Step Two: Paper Sketches
So, my wife and two kids are all sick today, giving me ample excuse to not go to work. They’re all napping right now, miraculously, and it seemed like a great opportunity to tinker on BudgetWise some more.
If you’ll recall from the last article, BudgetWise is to be a web-based, budget-centric, financial management application. And I’m using it as a test-bed for some of the concepts preached by 37signals in their Building of Basecamp workshop.
In this article, I’ll be showing the paper sketches of the login/logout screens. (I’m certainly no artist, but I think the sketches will be understandable enough. I’ll narrate them anyway.)
Login, Ideal State
Jason Fried suggested in the workshop that each page may have three different states:
- The “ideal” state, in which the page works as advertised,
- The “blank slate”, where a page that is supposed to present data to the user can’t, because there is no data to present, and
- The “error” state, where something goes wrong and the user must be told.
So, the first sketch shows the ideal login state, where the user is asked for their username and password. (Note that I’m omitting everything else on the page—there may be more outside of this box, but I’m trying to learn how to do epicenter design.)
This is pretty self-explanatory, but just in case you can’t read my chicken-scratch, there is a link in the middle of the box in case the user has forgotten their user name or password, and a link in the bottom of the box to sign up to use BudgetWise.
Login, Error State
This next sketch shows the error state for the login. (Of course, any number of things can go wrong, but the most common error will be a mistyped user name or password—which is why this example only demonstrates that one error.)
A box at the top of the area displays the error message. It also demonstrates another technique that Jason taught: don’t just tell the user what went wrong, help them figure out how to fix the problem. In particular, it suggests that if the user has forgotten their user name or password, they can click a link and get help. (The wording can, of course, be much improved, but I’ll work on that when I get to the HTML mockup.)
Everything else about this state is identical to the ideal state.
Logout, Session Timeout
I lumped the logout and session timeout scenarios into the same sketch-session as the login. Basically both of these scenarios are just messages displayed to the user, along with a link to the login page.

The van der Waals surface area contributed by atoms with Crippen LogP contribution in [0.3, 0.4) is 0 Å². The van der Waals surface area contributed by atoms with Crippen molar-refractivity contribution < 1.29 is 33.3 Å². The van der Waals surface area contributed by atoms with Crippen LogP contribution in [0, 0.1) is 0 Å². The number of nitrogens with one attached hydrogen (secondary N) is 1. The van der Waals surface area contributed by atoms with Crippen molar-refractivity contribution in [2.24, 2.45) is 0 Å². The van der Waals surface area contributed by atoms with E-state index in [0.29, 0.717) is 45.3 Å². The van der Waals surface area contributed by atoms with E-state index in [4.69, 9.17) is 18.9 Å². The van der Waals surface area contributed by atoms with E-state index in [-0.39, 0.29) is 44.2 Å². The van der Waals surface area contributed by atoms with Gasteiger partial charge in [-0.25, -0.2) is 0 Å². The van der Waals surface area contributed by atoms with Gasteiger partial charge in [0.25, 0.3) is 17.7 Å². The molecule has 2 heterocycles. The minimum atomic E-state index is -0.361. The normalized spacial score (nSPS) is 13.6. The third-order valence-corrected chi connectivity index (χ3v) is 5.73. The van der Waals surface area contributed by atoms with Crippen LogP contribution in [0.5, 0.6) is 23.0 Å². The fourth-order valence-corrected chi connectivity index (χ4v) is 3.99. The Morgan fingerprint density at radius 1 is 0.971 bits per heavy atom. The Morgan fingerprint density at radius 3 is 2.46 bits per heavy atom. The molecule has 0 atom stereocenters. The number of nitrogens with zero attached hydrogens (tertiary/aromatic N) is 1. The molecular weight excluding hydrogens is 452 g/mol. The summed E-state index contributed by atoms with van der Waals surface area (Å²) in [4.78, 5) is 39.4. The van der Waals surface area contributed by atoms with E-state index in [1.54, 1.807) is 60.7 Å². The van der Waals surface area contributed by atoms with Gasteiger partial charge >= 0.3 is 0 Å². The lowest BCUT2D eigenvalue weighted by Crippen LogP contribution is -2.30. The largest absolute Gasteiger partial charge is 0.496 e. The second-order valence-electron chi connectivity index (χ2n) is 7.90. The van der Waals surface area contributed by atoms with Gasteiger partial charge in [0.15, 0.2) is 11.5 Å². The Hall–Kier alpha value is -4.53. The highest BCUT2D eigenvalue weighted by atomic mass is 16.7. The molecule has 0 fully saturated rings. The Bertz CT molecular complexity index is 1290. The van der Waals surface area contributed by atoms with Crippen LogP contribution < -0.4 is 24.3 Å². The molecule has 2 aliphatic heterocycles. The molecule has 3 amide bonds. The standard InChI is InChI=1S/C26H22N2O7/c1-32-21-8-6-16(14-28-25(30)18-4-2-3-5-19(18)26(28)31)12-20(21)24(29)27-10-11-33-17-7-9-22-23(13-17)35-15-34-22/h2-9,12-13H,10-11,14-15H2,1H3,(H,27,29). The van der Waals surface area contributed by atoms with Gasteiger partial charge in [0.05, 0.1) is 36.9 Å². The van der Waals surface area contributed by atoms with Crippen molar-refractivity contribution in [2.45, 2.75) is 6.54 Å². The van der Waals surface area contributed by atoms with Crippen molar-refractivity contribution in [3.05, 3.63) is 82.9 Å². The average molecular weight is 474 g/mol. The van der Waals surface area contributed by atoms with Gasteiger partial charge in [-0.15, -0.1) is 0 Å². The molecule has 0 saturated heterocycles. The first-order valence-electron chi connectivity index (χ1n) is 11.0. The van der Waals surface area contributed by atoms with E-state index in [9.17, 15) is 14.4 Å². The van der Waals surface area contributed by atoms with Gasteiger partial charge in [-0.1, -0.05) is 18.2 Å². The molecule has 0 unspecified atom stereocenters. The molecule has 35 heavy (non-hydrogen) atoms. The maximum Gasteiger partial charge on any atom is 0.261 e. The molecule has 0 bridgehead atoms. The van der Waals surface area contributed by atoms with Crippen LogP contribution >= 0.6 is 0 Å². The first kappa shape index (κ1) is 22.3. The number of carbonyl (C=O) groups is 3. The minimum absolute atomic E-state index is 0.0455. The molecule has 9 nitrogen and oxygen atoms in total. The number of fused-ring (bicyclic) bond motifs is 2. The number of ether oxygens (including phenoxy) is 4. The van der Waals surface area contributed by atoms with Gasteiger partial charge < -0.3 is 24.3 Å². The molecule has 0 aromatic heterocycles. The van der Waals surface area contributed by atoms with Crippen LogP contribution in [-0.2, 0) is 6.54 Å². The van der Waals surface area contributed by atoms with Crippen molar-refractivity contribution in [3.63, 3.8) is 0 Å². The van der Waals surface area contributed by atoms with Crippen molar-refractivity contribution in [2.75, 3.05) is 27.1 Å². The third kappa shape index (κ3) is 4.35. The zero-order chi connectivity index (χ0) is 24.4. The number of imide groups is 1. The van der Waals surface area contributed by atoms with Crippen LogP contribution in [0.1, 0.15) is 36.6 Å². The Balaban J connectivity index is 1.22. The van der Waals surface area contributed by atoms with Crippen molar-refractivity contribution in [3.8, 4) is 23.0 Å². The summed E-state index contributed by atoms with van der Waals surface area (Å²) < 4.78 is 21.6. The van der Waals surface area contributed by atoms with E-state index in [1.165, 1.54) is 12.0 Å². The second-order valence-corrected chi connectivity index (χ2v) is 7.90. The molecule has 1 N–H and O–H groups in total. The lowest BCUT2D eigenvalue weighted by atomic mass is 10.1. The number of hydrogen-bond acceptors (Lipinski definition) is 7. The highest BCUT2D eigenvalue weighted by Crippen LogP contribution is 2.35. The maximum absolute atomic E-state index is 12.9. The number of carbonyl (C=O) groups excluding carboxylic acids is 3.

I kind of puzzled over this with the logout message. A part of me would like to just have the user given the login page directly when they log out, but I thought it might be nice to give them a little more information. Logging out of a web application is always tricky to me—where do you take them after they log out? I figured a simple “you have been logged out” message would suffice, although I’m still not completely satisfied with it.
A user may be logged out through inactivity, as well. If they let their session sit open long enough, without sending any activity to the server, they will be logged out automatically. In that case, the next time they attempt to perform an action, they will be taken to the session timeout message.
It is almost identical to the logout message, but it gives an explanation of why they were logged out. More verbage could be helpful, maybe… Perhaps a bulletted list of what the timeout criteria are. I’ll tinker with that in HTML as well.
The last sketch I did was a “big picture”, to get an idea of where the above epicenters would actually fit on the page.
The problem I encountered here is that each of the bits described above are small. They don’t eat up very much screen real estate. So what do you do with the rest of the screen?
I like what Basecamp does, which is just to put the login in the middle of a neutral-colored screen. No distractions. It gets right to the point. I was tempted to just go that route, since I trust 37signals to know what they are doing. :)
However, since this is my baby, and it’s all about experimenting, I thought I’d try something different. The page itself will still be pretty minimalistic, but instead of centering the login box, I want to try moving it slightly up and left of center. Then, a watermark of the name of the app, “BUDGETWISE”, would sit behind the box, and a colored bar would divide the screen into two unequal halves.
I’m amazed at how much this simple exercise has forced me to think about the interface of my application. Even something as trivial as the login box (which I selected first because it was trivial) was found to have several sticky issues that required some thought.
I also found it really hard to focus on making the sketches. I kept wanting to jump into a text editor and start hacking away at HTML. The programmer in me kept thinking in terms of controllers and models.
I think this is something I could get used to doing, though. And with practice, it would come much more quickly and naturally.
Next up—the HTML mockups, and some more paper sketches of subsequent areas of the application!